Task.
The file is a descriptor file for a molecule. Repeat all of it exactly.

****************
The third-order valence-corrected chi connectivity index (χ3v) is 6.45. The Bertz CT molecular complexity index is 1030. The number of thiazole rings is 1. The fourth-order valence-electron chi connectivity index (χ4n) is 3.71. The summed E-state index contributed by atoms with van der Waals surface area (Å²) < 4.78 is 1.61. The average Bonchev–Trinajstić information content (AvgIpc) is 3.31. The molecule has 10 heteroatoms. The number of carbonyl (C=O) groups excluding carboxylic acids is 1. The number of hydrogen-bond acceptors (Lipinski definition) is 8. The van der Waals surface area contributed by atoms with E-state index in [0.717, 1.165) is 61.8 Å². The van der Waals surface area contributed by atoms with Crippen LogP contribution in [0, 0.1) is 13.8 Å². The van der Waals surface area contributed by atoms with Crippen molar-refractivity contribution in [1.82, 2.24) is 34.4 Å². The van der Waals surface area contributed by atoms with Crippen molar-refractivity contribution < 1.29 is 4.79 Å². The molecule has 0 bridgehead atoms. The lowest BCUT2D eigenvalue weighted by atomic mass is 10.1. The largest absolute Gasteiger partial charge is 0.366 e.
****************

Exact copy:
The third-order valence-corrected chi connectivity index (χ3v) is 6.45. The Bertz CT molecular complexity index is 1030. The number of thiazole rings is 1. The fourth-order valence-electron chi connectivity index (χ4n) is 3.71. The summed E-state index contributed by atoms with van der Waals surface area (Å²) < 4.78 is 1.61. The average Bonchev–Trinajstić information content (AvgIpc) is 3.31. The molecule has 10 heteroatoms. The number of carbonyl (C=O) groups excluding carboxylic acids is 1. The number of hydrogen-bond acceptors (Lipinski definition) is 8. The van der Waals surface area contributed by atoms with E-state index in [0.717, 1.165) is 61.8 Å². The van der Waals surface area contributed by atoms with Crippen LogP contribution in [0, 0.1) is 13.8 Å². The van der Waals surface area contributed by atoms with Crippen molar-refractivity contribution in [1.82, 2.24) is 34.4 Å². The van der Waals surface area contributed by atoms with Crippen molar-refractivity contribution < 1.29 is 4.79 Å². The molecule has 0 bridgehead atoms. The lowest BCUT2D eigenvalue weighted by atomic mass is 10.1. The largest absolute Gasteiger partial charge is 0.366 e.